7 Common Behavior Problems of Children That You Should Know of ...

If your kid is growing up and acting out a little, have no fear; they are probably just going through a few of the common behavior problems of children that are much more common than you think. Kids go through rough patches just like adults, and it’s important to recognize these rough patches so you’re not alarmed or you don’t feel like you’re a bad parent. Many people are quick to judge the parents when they see a child exhibiting unwanted behavior. That’s why it’s important to be a little informed in the area of child development. By learning a few common behavior problems of children that most children exhibit, you as a parent or bystander can be informed and understanding of the child’s behavior.

1. Regression

One of the most common behavior problems of children is regression. When a child regresses, they act as they did when they were younger. Have you ever seen a 4 year old throw a temper tantrum like a 2 year old? Did it cross your mind that the kid was way too old to act that way? Well, they were regressing. It’s very common for kids to regress, especially if emotions are running high.

2. Clinging

I’m sure you’ve seen a child throw a fit when they were separated from a parent. It usually stops when the child feels a little bit more comfortable and less anxious when separating from a parent. Clinging is normal and unbelievably common; as a matter of fact, I just saw a little girl clinging to her mom in Target yesterday!

3. Sleep Disturbances

Sleep disturbances happen when children have bad dreams or fears at night, and they constantly want to sleep with their caregivers, or they can’t seem to sleep at all. This doesn’t seem like a behavioral problem, but it could be considered a problem to many parents if it doesn’t stop after a few nights.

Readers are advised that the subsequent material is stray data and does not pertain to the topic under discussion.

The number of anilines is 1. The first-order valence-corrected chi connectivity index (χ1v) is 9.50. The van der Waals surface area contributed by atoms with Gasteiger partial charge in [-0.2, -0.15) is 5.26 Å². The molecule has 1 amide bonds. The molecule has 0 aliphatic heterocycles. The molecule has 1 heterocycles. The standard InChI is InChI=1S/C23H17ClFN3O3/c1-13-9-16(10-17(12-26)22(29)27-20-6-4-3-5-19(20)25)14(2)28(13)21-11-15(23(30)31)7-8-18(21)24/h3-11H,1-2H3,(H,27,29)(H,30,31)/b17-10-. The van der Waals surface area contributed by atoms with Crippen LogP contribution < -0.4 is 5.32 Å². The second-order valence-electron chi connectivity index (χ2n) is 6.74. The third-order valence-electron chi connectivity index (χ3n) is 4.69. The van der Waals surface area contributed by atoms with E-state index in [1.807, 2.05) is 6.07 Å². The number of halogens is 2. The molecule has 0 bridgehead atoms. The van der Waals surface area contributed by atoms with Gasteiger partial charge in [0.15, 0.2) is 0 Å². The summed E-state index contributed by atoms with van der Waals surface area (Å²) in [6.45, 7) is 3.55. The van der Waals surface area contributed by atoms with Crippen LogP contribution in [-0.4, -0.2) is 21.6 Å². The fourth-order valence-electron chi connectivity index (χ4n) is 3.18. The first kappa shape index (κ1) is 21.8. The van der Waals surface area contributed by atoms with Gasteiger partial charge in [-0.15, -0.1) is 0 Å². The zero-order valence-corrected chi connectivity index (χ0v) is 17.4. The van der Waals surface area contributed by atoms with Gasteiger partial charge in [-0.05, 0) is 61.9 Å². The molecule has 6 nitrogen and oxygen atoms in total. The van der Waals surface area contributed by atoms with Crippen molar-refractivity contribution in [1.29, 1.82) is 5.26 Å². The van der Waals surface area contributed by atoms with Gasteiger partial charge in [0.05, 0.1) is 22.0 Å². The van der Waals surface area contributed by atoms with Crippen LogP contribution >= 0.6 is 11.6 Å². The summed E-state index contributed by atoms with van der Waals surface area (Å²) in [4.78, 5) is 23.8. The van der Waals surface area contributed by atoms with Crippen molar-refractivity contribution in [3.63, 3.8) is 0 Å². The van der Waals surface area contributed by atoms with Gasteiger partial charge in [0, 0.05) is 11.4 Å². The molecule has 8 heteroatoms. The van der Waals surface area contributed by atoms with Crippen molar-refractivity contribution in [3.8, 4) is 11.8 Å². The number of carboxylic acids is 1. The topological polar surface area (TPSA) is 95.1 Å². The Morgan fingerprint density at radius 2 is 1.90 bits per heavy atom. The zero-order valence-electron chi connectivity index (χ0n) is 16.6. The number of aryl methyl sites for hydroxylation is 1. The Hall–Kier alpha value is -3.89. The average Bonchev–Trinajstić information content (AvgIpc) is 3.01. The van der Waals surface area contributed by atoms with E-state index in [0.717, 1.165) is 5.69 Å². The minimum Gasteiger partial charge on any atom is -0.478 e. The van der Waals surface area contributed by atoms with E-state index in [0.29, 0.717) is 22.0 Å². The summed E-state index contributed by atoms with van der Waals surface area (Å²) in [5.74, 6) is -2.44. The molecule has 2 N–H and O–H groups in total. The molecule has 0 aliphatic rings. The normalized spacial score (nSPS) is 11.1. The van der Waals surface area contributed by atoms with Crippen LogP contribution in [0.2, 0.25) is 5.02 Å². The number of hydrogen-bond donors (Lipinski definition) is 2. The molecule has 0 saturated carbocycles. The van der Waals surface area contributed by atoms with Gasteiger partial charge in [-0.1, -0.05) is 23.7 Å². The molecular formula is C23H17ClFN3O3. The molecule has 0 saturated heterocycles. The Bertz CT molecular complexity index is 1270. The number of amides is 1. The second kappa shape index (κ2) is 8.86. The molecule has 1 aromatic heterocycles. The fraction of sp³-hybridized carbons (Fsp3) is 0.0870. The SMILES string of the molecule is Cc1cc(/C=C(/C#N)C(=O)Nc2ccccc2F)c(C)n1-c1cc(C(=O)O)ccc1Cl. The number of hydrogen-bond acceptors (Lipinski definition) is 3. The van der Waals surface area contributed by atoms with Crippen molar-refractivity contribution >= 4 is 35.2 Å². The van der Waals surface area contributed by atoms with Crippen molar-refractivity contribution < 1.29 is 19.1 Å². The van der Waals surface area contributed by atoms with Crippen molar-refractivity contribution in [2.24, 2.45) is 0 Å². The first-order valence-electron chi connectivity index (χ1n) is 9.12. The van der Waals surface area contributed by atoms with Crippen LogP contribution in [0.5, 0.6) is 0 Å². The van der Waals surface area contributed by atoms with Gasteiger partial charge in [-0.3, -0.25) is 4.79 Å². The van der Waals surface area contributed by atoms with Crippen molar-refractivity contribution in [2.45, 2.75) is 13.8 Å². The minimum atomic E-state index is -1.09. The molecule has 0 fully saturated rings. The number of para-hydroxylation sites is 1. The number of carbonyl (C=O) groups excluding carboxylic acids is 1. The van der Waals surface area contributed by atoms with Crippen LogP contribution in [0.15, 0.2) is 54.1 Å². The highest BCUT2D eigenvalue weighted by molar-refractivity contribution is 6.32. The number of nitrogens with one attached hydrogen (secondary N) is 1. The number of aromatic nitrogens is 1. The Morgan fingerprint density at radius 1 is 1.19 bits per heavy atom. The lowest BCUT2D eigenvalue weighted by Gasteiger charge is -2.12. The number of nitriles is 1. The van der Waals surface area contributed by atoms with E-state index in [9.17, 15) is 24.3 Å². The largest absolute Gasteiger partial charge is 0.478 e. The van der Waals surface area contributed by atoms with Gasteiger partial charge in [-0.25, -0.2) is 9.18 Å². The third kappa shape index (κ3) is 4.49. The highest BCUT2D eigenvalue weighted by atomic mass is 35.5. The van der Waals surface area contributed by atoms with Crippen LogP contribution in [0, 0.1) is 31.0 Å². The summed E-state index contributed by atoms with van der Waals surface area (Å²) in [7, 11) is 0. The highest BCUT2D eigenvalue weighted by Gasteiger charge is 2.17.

4. Fears

Fears are very common among young children, which can sometimes disturb their daily schedules. Many times these fears are pretty extreme. For example, some kids refuse to take baths because they are afraid they will be sucked down the drain with the bathwater. To reduce some of these fears, many parents just explain things to them, and that seems to work a lot of the time.

5. Negativism

Negativism is when a child says “No,” over, and over, and over again! “No” is all they know! Have you ever offered a kid candy and they frowned at you, said “no,” and still took it anyway? It happens more often than you'd think!

6. Lying

Lying is a common behavioral problem that really gets to parents. When their children lie to them, they believe they’re raising delinquents. Don’t think that way! It’s not unusual for children to lie; it’s a common behavior problem that many caregivers face. However, it’s very important to carefully distinguish the difference between lying and fantasy. A child may have imaginary friends, and it could be devastating to them if they’re accused of lying about their friend that is very real to them.

7. Rebellion

Finally, there’s rebellion. Many children, especially school-aged children, love to test their limits with their parents. They like to see how far they can go without getting into too much trouble or sacrificing what they value. Rebellion is normal, and if it doesn’t occur when the child is younger, parents should definitely expect it in the teenage years!

In no way do I encourage parents and caregivers to ignore or accept unacceptable behavior. However, I do believe there’s value in knowing what is typical and atypical of child behavior. So now that you know a few of the common behavior problems that children exhibit as they develop, you can either be prepared for when they arrive, or you can rest assured that it’s perfectly normal behavior that you shouldn’t feel reflects yours or another person’s parenting. Your child may never experience any of these behavior problems, but it’s always good to know what’s typical, so you can be prepared if they do. Do you know of any kids who’ve been through any of these stages? Share your experiences.

Sources:
Watson, D. (1992). Psychology. Belmont, CA: Brooks/Cole Publishing Company.